Now, Voyager

Now, Voyager (1942 USA 117 mins)

Prod Co: Warner Bros. Prod: Hal B. Wallis Dir: Irving Rapper Scr: Casey Robinson, based on the novel by Olive Higgins Prouty Phot: Sol Polito Art Dir: Robert Haas Cost: Orry-Kelly Ed: Warren Low Mus: Max Steiner

Cast: Bette Davis, Paul Henreid, Claude Rains, Gladys Cooper, Bonita Granville, John Loder, Franklin Pangborn

Now, Voyager takes its time to introduce its big star – Bette Davis as Charlotte Vale – and by means of the delay, the film demonstrates just how clever and accomplished Hollywood’s art of popular storytelling is. Whatever function the delay has within the narrative, it also serves to show off Hollywood’s control of its fictions by offering a veritable commentary on the thrall and seduction that the star possesses.

Charlotte is first talked about by others and then she appears as nothing but the image of her ankles waddling tentatively down the stairs. Only eventually is the full face of the actress revealed to us, and even then we’re not given Davis in all her typical vibrant, vivacious splendour but a frumpy and doughy faced version of the woman. The film plays on the connotations of stardom as well as the expectations and emotional needs with which, and for which, we’ve come to such a movie. If the nominal story of Now, Voyager is the fictional one in which, in its content world, Charlotte comes to stand up for herself and emerge as the self-possessed woman she always had the potential to become, the film also tells a second, more meta-reflexive one, in which we see a Hollywood film pretending to not deliver the goods only to then ultimately come through on its initial promise and to do so in a glorious fashion. Whatever else it is about, Now, Voyager is also an allegory about Hollywood itself – its sheer magic and aesthetic perfectionism.

Predictably, the film has become a cult classic with citations of, or allusions to, its last scene showing up in works as diverse as, for example, Woody Allen’s Play it Again, Sam or Alan Bennett’s recent award-winning play The History Boys. In a famous essay (1), Umberto Eco suggested that one quality of the classic cult film was its quotability (his example was another well-crafted narrative of renounced romance from the same year as Now, Voyager, namely, Casablanca [Michael Curtiz]), and Now, Voyager is indeed rich in memorable nuggets of dialogue, choice moments of conflict and/or interpersonal congruence, and scenes redolent in emotional resonance (who can forget the battle of wits when Charlotte returns to her harridan mother and seems to be put in her place through a well-placed verbal jab only to then triumph over the moment and establish her own will?). This is Classical Hollywood filmmaking at its most consummate, and the seeming perfections of the form work well to override any lingering suspicion that the narrative is more than just a bit improbable (for example, Charlotte is dispatched to the same sanatorium that her lover Jerry’s troubled daughter has been sent to). Charlotte’s victory over her initial awkwardness in life is also the film’s triumph over illogic and the incoherence of its plot.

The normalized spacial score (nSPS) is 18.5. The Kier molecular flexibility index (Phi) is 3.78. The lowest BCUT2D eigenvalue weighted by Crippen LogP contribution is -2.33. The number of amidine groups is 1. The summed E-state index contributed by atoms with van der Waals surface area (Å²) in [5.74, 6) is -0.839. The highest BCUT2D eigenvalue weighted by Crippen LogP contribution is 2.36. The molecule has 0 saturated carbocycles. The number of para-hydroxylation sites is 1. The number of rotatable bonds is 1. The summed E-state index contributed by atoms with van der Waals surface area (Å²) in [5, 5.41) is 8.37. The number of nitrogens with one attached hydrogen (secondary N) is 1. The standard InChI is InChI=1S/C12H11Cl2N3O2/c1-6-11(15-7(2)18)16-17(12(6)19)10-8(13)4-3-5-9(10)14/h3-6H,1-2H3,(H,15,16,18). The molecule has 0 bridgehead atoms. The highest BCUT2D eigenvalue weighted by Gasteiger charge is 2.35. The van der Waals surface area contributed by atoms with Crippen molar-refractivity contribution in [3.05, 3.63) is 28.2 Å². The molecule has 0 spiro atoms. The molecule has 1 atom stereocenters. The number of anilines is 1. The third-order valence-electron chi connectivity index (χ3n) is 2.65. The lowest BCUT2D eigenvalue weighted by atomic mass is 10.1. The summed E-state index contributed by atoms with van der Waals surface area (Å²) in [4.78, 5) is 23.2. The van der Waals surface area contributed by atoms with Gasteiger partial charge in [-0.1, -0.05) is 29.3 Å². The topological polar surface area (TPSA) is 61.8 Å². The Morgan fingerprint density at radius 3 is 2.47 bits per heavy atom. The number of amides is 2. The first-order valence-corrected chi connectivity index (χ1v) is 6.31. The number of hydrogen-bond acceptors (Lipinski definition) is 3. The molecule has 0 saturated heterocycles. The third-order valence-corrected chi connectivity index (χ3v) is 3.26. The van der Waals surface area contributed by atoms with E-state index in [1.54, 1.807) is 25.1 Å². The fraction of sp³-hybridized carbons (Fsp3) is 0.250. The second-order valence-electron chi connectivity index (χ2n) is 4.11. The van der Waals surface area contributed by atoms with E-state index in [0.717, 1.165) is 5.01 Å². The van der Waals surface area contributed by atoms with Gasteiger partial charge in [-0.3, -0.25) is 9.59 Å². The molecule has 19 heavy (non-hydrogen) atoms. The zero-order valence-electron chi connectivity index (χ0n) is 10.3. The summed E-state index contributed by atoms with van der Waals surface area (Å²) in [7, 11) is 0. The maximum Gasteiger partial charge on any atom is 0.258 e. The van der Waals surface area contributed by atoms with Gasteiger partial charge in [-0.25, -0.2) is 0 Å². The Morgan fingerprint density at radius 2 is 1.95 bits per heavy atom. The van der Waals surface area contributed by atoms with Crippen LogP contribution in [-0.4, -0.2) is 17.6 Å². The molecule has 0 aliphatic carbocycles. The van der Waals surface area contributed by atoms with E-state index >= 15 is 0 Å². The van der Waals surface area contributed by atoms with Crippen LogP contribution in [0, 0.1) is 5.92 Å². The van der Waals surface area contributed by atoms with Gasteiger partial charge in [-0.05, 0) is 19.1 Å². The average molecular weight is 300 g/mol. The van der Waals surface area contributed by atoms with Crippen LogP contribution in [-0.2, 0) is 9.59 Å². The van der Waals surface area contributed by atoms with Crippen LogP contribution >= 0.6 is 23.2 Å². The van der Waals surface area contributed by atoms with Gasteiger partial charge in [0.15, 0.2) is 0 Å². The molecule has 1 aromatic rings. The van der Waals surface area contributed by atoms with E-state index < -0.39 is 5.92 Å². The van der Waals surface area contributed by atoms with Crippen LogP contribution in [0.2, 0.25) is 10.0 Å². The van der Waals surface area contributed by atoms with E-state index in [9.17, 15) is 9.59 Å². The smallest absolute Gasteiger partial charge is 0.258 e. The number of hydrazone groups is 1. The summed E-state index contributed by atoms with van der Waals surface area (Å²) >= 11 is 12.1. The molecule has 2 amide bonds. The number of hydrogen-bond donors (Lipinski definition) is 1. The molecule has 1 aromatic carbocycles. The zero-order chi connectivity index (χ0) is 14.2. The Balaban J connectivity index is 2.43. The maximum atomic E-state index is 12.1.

But, even so, the aura of well-craftedness comes at an ideological cost. Now, Voyager may appear to tell its tale with refinement but the cultural implications of its narrative remain curious. Its formal perfection can only be achieved by leaving something imperfect in the life of its protagonist who ends the film with an act of renunciation. So many of the cult classics of Hollywood are ultimately not about the achievement of romance – after all, Rick and Ilsa have to part at the end of Casablanca – but about its being sacrificed in the cause of devotion to a higher mission. Now, Voyager takes the sacrificial structure of 1930s women’s melodramas like Stella Dallas (King Vidor, 1937) – a woman must give up personal happiness for a greater good – and updates it to the new context of the 1940s. While there is no explicit reference to the World War II in the film, the very extent to which romance has to be put on hold and to which Charlotte must renounce amorous pleasure for something deeper, is of a piece with the sacrificial demands placed on women in the period of war necessity. Charlotte’s choices – spinster aunt, vibrant figure of romance, self-abnegating guardian of a young girl – are presented as incompatible and unbreachable, and they split the woman’s identity into pieces relegated to inviolate realms. But in this respect, the film also anticipates the double bind that American women would face in the postwar period. They would be asked to assume responsibility and agency but this meant surrender to value-laden norms about women’s needs, values, functions and basic worth. Not for nothing has Now, Voyager been the ongoing object of several scholarly analyses, including pointedly feminist ones: in the complexity and complication of the positions it holds out for the woman, it presciently resonates with concerns that are still at play in culture today.


  1. Umberto Eco, “Casablanca: Cult Movies and Intertextual Collage”, Travels in Hyperreality, trans. William Weaver, Picador, London, 1987, pp. 197-211.

About The Author

Dana Polan is a professor in the Martin Scorsese Department of Cinema Studies in the Tisch School of the Arts at NYU. He is the author of ten books including The Sopranos, Power and Paranoia, Jane Campion, Scenes of Instructions: The Beginnings of the US Study of Film. and, most recently, Dreams of Flight: The Great Escape in American Film and Culture.

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